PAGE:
I’ve written before about the crow family - we get them all (apart from the chough, which is found along coastlines, and the hooded crow, the carrion crow’s northern counterpart, which doesn’t stray this far south). Carrion crows and jackdaws are always around our garden, generally in groups of three or four or so, though the other evening at sunset quite a substantial band of jackdaws came across, chattering away. Magpies are often about, jays much more rarely, though one was standing on our shed roof one morning as I opened our curtains. Rooks are country birds, so not regularly to be found on our estate, but sometimes wandering past.
But we do get ravens, and I’m delighted at that, since they aren’t really town birds, even though you may well associate them with the Tower of London. Despite its reputation as a bird of ill omen, the ravens at the Tower are highly valued; if there are not at least six ravens in residence, the monarchy will fall, or so it’s said. They are pinioned birds, but even so they do occasionally stray off, and one had to be sacked for eating TV aerials.
In reality, wild ravens are birds of wild places, resident in mountainous regions and nesting on cliffs, and in quarries. They rarely stray far from their breeding range. However they were historically much more widespread, and it was human persecution that drove them into the wilder parts of our land. There are signs now that they are spreading. They eat carrion but also take small birds and mammals, and will forage for eggs, insects, small reptiles - they have a varied diet.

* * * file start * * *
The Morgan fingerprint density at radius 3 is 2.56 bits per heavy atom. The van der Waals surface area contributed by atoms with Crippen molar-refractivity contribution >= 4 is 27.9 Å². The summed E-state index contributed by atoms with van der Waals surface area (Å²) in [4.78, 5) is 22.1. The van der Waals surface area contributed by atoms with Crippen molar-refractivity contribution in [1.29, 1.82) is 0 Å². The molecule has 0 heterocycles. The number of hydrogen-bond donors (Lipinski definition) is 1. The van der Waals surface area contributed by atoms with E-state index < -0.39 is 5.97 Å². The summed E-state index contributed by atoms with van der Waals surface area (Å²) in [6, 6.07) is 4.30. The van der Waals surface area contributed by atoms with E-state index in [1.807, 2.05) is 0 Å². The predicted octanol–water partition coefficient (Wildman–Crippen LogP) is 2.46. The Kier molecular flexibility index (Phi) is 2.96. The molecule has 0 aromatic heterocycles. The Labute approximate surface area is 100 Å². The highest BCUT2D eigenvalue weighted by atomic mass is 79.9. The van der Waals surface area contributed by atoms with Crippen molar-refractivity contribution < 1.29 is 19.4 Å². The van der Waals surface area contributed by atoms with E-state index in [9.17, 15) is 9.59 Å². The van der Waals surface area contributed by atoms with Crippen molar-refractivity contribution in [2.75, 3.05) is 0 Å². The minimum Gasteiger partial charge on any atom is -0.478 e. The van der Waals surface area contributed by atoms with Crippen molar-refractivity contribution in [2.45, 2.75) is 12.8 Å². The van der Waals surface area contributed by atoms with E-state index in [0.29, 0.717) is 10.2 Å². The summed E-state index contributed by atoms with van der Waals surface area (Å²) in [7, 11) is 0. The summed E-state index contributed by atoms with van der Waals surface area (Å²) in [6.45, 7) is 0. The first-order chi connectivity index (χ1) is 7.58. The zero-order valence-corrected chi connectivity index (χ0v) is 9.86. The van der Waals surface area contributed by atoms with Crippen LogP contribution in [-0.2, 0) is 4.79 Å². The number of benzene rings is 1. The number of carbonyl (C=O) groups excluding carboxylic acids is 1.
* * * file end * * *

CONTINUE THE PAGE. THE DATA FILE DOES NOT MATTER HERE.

Ravens usually nest on ledges, but will sometimes build a large untidy nest high in a tree. They raise one brood, and start early in the year, building in February. There are four to six eggs, incubated by the female while the male keeps her supplied with food. The chicks fledge in about five to six weeks.
Ravens are very black, and very big. They are the largest perching bird species, and are found in many parts of the world. In flight, they are recognised by their large and fingered wings, and their diamond-shaped tail - and by their high flying and love of thermals. I recently saw one high above our garden, soaring with buzzards, who now and again attacked it in a desultory way, a turning of the tables perhaps, as buzzards themselves are often mobbed by smaller crows and jackdaws.